Samuel L. Jackson On #OscarsSoWhite 2017, Says TV Is Better Than Film And Marvel Is Better Than DC

Samuel L. Jackson had some interesting and insightful comments to make on diversification in film when speaking at the Dubai International Film Festival, according to the Hollywood Reporter.

Speaking about the #OscarsSoWhite controversy in 2016, Jackson noted that the issue isn’t as prevalent in the current season of films.

“This year seems to be a bit different from the #OscarsSoWhite of last year. All of these films have people of color in them. They are impactful and moving films.”

Samuel L. Jackson also says he wouldn’t mind acting in a TV show, according to the Independent. The 67-year-old Pulp Fiction actor hasn’t had a single substantive role on television even though he has a whopping 165 acting credits.

But it’s not that Samuel L. Jackson has no interest in starring in TV shows — the right TV role hasn’t come along for the actor yet. In his interview with the Independent, the Hateful Eight actor acknowledged that television is a very “fascinating” thing of the modern era.

“I’m just passionate about acting, if the right television thing role along I’d do it. There’s some very fascinating and innovative things happening in television.”

For some, it may even feel that television is becoming more successful than cinema. In fact, a significant number of movie stars have migrated from film to television, and Samuel L. Jackson says he doesn’t rule out the possibility that viewers might soon see him on their TV screens.

Samuel L. Jackson even draws a comparison between the independent film world and television, saying that the former used to tell experimental and offbeat stories, but now it seems that television has already surpassed the film industry in that regard.

Mr. Robot, Orphan Black… all these very strange and wonderful worlds are being explored on television.”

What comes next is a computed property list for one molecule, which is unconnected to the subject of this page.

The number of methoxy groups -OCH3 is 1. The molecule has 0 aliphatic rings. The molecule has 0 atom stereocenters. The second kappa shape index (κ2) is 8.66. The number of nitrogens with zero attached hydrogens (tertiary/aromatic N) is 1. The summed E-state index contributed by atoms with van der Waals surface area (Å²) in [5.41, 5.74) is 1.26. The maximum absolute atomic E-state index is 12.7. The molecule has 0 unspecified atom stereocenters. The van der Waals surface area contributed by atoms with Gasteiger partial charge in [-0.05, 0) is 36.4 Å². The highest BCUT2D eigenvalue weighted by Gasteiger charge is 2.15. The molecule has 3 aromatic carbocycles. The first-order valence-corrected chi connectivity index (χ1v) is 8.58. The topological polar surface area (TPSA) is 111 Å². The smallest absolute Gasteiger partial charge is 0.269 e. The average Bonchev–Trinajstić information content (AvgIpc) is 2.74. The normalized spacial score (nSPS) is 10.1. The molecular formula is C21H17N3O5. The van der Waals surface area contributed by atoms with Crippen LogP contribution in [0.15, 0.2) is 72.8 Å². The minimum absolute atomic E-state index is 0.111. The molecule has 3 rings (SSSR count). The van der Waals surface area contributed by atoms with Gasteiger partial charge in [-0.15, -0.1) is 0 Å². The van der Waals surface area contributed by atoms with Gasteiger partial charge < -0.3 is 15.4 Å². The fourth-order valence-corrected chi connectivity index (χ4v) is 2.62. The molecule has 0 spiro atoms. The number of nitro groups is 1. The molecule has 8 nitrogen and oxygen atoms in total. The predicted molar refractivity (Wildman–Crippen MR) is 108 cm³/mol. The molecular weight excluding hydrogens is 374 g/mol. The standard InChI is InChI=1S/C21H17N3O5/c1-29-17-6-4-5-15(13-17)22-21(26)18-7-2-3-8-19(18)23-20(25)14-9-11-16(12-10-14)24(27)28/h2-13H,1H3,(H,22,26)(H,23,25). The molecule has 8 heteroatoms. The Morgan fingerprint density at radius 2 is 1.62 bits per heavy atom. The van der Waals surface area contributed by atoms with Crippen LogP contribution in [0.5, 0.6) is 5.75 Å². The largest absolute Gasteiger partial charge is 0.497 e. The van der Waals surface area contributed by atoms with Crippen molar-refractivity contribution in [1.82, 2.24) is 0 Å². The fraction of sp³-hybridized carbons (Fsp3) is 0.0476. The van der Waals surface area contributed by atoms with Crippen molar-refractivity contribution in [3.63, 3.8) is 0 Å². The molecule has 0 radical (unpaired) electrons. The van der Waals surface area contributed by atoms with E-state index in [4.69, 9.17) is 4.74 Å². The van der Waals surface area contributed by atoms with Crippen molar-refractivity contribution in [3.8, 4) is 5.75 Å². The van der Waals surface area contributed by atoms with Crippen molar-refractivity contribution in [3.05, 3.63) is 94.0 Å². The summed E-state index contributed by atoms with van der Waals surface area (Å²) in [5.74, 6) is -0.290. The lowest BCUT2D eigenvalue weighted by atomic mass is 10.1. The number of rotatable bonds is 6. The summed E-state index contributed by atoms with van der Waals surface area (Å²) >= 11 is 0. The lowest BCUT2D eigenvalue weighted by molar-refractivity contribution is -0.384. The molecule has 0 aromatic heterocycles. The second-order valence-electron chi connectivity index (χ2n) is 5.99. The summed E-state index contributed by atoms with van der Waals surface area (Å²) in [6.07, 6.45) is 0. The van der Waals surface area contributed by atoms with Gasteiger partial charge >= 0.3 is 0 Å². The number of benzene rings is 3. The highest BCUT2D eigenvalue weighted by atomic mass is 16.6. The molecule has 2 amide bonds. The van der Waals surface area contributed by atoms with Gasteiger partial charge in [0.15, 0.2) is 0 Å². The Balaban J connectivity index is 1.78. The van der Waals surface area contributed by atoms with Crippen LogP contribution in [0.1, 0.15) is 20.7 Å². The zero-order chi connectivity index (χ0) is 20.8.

In fact, Samuel L. Jackson thinks that cinema is “lagging behind in several areas” already. The actor, who was nominated for an Oscar for his role in Pulp Fiction in 1994, also thinks that movies need to up their game to stand a chance against television.

“Movies need to be better, movies need to be more exciting, movies need to be representative of the world and inclusive of who’s in it to compete with television.”

But in the era of big franchises about superheroes, people who want to tell offbeat stories simply don’t take the risk to make movies, because indie films don’t get distributed the way they used to. Those people end up making TV shows, Samuel L. Jackson explained.

Samuel L. Jackson could recently be seen in Tim Burton’s Miss Peregrine’s Home for Peculiar Children, in which he played a villain named Barron. It was the first time the actor has starred in a Tim Burton film, and he says he enjoyed working alongside the visionary filmmaker.

During the Miss Peregrine’s Home For Peculiar Children press tour, Samuel L. Jackson revealed a few things about the competition between DC and Marvel, according to Comic Book. And it looks like the Avengers actor thinks Marvel dominates in that battle.

When asked what he thought about the ongoing online battle between Marvel and DC’s fan bases, Samuel L. Jackson explained it with just three words: “success breeds contempt.”

But Samuel L. Jackson thinks that it’s the DC people who believe there is some competition and that they have to be at odds with Marvel. In fact, the actor believes the Marvel people don’t waste their time thinking that there is some competition with DC.

When Samuel L. Jackson heard that people are excited about Man of Steel, he immediately said that he hopes that DC’s Wonder Woman starring Gal Gadot will be just as great as Man of Steel.

“Hopefully Wonder Woman will be great too, ya know, because a friend of mine trains her, so I hope it’s good.”

Samuel L. Jackson then got a bit philosophical and insisted that there is “room for everybody to exist there,” whether it’s Marvel or DC. But the actor quickly added that DC has yet to release a film that would as “big” as a Marvel film.

[Featured Image by Gareth Cattermole/Getty Images]